Reply
        1. Someone else

          Yeah, it’s also not completely clear to me from the letter whether the OP is saying the boss did an actual “talk to the hand” (ie not just the gesture but also the statement, which would be very 1991 schoolyard) or if she’s just using the phrase “talk to the hand” to describe the stopping gesture the boss is doing. I got the impression it was more the latter. Then again it becomes more clear that this is definitely rude given that it sometimes ends up directly in someone’s face.

          Reply
          1. Princess Consuela Banana Hammock

            I think once it ends up in someone’s face it becomes “talk to the hand,” even if it was intended as an oldschool “stop.” But just the fact that she’s routinely telling people to stop talking (in the context provided) is also a problem!

            Reply
    4. Voyager fan

      Ha. Captain Janeway made this gesture all the time on Star Trek. It never came across as being rude, just “captain’s prerogative.” I think something similar probably applies here.

      Reply
      1. Birch

        It’s certainly possible to make this gesture in a reasonable way, but an important thing to remember is that rudeness is based on perception, not intention. If the gesture is being perceived as demeaning by the people is being used on, that needs to be addressed.

        Reply
        1. fposte

          Though that depends on what you mean by “addressed.” I think a hand in the face *is* rude, but there are all kinds of behaviors people can feel is rude that really aren’t reasonable to expect a superior to change.

          Reply
          1. Birch

            Yeah of course there are always going to be shades of grey. But this is one of those situations where the intention doesn’t really matter–it’s having real consequences. Not only the OP but also their colleagues think this is rude behaviour and possibly hurting the company.

            Reply
            1. fposte

              We know it makes the colleagues stop talking, but we don’t know what they actually think of it–only the OP’s opinion is known.

              I’m resisting a little because sometimes stopping other people while they’re talking is an important ability and flashing a hand is a good way to traffic-police a rambler. It sounds like it’s with a frequency that isn’t necessary, but I think it’s really important for people, especially women, not to just accept that somebody else’s voice means they can’t be heard.

              Reply
      2. Liane

        But much as I love Star Trek–the OP is asking about a real-life superior in a real-life office. What works in TV/the movies often goes very bad in the real world. What if people used Gotta Win [Back] That Person rom-com plots as relationship how-to’s?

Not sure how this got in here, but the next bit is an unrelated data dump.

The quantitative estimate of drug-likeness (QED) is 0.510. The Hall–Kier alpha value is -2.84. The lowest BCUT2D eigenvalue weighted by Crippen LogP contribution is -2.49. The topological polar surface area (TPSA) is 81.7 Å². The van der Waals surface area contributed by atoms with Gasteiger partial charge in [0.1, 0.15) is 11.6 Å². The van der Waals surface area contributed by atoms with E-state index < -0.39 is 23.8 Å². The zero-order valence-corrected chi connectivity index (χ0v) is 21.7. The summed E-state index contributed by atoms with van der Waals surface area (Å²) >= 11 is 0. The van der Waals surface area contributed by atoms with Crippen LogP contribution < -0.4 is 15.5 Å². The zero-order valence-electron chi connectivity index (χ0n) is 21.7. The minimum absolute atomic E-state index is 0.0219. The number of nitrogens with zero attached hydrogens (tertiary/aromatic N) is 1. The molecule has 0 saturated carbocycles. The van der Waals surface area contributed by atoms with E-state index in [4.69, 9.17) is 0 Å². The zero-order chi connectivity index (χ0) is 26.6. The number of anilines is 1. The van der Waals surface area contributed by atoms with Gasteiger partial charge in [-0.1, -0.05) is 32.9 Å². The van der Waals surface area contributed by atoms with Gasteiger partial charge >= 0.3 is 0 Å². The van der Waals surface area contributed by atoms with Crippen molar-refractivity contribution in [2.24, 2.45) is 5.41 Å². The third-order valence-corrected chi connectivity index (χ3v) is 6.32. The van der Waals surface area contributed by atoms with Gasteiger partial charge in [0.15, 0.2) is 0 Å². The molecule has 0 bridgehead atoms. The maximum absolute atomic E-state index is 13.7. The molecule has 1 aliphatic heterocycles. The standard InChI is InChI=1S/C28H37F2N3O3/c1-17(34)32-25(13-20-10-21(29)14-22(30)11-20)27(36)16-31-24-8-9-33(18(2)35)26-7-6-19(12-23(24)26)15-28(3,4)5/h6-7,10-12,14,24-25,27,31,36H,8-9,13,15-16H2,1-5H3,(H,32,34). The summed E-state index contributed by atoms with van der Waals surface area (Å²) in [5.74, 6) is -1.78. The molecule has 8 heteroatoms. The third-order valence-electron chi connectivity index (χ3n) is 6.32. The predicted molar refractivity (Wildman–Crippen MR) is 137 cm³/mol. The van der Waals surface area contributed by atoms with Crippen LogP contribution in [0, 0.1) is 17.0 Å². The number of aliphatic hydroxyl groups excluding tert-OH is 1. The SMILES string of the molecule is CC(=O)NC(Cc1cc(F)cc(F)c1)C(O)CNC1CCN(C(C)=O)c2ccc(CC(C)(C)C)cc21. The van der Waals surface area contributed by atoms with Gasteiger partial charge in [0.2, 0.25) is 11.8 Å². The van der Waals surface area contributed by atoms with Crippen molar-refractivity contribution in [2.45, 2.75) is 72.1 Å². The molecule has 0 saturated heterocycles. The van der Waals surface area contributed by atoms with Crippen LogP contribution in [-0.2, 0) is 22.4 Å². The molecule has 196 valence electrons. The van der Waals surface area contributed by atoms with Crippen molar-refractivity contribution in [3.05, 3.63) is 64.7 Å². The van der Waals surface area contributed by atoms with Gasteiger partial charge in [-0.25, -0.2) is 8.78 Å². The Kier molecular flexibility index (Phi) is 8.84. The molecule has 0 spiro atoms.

Reply
          1. Voyager fan

            So what you’re saying is that it’s OK for seniormost people to do “talk to the hand,” but not mid-level people. Gotcha.

            Reply
        1. Voyager fan

          I mean, yes and no. Obviously the plot elements of Star Trek are (gasp) fiction. But its portrayal of leadership style can be valid. I understand that United Airlines has shown TNG to its pilots-in-training as an example of effective cockpit resource management (CRM) — and have anecdotally heard of the military using clips of various Trek captains as examples of effective leadership. Those are about as real-world as you get.

          A lot depends on nuance and context here. Too close, and yes, I can imagine holding up your hand to stop conversation may come off as rude. But I can equally well see it as a valid way of bringing debate to a close — “I’ve made my decision.” You don’t want “paralysis by analysis” in every context.

          Reply
    5. MCMonkeyBean

      “Talk to the hand” is a way of telling people you don’t want to listen to them at all, it’s not to do with interrupting in either direction. The rest of the phrase is “because the face ain’t listening.”

      I think the OP just means that they are physically holding their hand up, which is a universal symbol for “stop.” In this case it means “Stop talking because I want to talk.”

      Reply
      1. Voyager fan

        ““Talk to the hand” is a way of telling people you don’t want to listen to them at all, it’s not to do with interrupting in either direction. The rest of the phrase is “because the face ain’t listening.””

        There can be times where this is a valid message, though. To be sure not always and in every context, but yes, times.

        Reply
  6. NotoriousMCG

    OP3: is it the same computer used at work + at home? My work computer signs me into Lync automatically (though my branch doesn’t use it for inter-office communication) and I would not think to log into it otherwise, especially when VPNing from home

    Reply
    1. all aboard the anon train

      I was about to write something similar! My work computer signs me into our two chat systems automatically when I log into the network, but I have to manually sign into the chat system on my home computer. I often forget to do that until I need to chat someone.

      Reply
      1. Collarbone High

        I also wondered if maybe Lync and their VPN don’t play well together — all the remote workers in my office have ongoing problems using Skype on VPN.

        Reply
          1. Karo

            I have a few co-workers that don’t have any trouble with Lync on VPN, and then a few (including myself) that cannot get the stupid thing to work. It’s still worth having the conversation with the employee about signing in, but VPN issues could still be a factor when everyone else has no problems.